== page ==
Legg-Perthes disease is a hip joint disease that can occur in both dogs and cats. It involves disintegration of the head of the femur, which is the ball of the hip joint. When the femoral head disintegrates due to a loss of blood supply, it results in disfigurement of the hip joint as well as bone and joint inflammation (arthritis). This can be extremely painful for a pet, but fortunately, the prognosis after treatment is usually very good.
Legg-Perthes disease also goes by some other names: Perthes disease, Legg-Calve-Perthes Disease, Legg’s disease, coxa plana, and aseptic or avascular necrosis of the femoral head.
Causes of Legg-Perthes Disease in Dogs and Cats
The causes of Legg-Perthes disease are not well understood. There is likely a strong genetic component because the disease tends to show up in young, small breed, or miniature breed dogs -- especially terriers. It can also occur in cats, and may become apparent after an injury or trauma to the leg or hip.
Disintegration of the femoral head occurs when blood supply to the area is interrupted. An interruption in blood supply -- also known as “ischemia” -- causes the bone and surrounding cartilage to disintegrate and die. When this happens, the area around the affected hip joint becomes irritated and inflamed. Eventually, the hip becomes disfigured and collapses, and is no longer able to carry weight.
Legg-Perthes disease can appear in both hip joints simultaneously or only in one.
Symptoms of Legg-Perthes Disease in Dogs and Cats
The initial symptoms of Legg-Perthes disease often appear in pets less than one year old. As the disease progresses, so too will the symptoms, and they typically include:
- Progressive hind leg lameness
- Pain when moving affected limb(s)
- Muscle disintegration on affected limb(s)
- Difficulty rising, sitting, jumping, and running
- Exercise intolerance
- Chewing or licking the affected limb(s)
- “Clicking” sound from affected limb(s)
Diagnosing Legg-Perthes Disease in Dogs and Cats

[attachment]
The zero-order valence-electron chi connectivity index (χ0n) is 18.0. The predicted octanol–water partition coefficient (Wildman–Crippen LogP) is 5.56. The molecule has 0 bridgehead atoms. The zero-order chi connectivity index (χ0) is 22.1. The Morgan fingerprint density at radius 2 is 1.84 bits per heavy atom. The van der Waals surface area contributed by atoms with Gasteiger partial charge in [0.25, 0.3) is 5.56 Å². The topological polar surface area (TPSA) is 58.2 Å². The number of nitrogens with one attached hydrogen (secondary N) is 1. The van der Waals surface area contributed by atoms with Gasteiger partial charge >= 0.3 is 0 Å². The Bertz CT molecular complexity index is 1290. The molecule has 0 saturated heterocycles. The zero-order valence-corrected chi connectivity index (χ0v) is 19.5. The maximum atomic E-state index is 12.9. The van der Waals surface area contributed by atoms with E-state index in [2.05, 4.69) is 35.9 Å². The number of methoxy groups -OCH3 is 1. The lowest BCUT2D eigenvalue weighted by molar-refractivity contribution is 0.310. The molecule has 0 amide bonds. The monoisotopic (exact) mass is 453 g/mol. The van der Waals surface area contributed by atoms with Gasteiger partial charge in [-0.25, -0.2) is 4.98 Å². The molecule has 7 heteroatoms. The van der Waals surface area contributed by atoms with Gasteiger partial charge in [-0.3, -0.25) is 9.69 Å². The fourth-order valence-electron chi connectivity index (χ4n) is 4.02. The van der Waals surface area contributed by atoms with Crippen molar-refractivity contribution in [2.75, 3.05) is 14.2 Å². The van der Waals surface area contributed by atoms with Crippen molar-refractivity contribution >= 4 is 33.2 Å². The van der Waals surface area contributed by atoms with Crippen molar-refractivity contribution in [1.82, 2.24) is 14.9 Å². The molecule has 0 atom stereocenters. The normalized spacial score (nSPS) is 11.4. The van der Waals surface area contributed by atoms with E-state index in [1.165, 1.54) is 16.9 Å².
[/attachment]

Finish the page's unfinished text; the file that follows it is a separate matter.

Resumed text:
The symptoms of Legg-Perthes disease can mimic those of many other conditions, including hip dysplasia, arthritis, and injury or fracture. Your veterinarian will need to rule out these conditions and diagnose Legg-Perthes disease through a physical examination, a discussion of symptoms, and testing. Testing may include complete blood work, urinalysis, and x-rays. X-rays help your veterinarian to diagnose Legg-Perthes disease by revealing problems such as a widening of the area between the femoral head and the pelvic socket, bone fragmentation, irregular femoral structure, and abnormal bone density.
Treatment for Legg-Perthes Disease in Dogs and Cats
Some pets with mild or early forms of the disease may respond well to a combination of bed rest, physical therapy, pain-relief medications, corticosteroids, and non-steroidal anti-inflammatory drug (NSAIDS).
In most cases, however, surgery will be necessary. The procedure of choice is a femoral head and neck ostectomy, which involves removal of the femoral head and neck. This allows for the formation of a “false joint” made up of fibrous tissues, granulation tissues, and scar tissues. These tissues essentially replace the ball-and-socket joint of the hip.
In the rare case of a large dog with Legg-Perthes disease, a total hip replacement may be necessary. This is an expensive and complicated procedure that involves removing the entire damaged joint and replacing it with an artificial femoral head and hip joint socket.
With both procedures, post-operative care is extremely important, and you should follow your veterinarian’s instructions about bandaging, cold compresses, and activity restriction. Most pets will also require physical therapy following surgery, and diet should be carefully monitored to avoid obesity, which can put stress on the joints.
In addition to the above treatment options, there are some less traditional treatments that have proven to be beneficial in some pets with Legg-Perthes disease. They include:
The prognosis for pets treated surgically is very good if the pet receives appropriate postoperative care and rehabilitation. After recovery, most pets return to their normal selves and are able to run, jump, and play.
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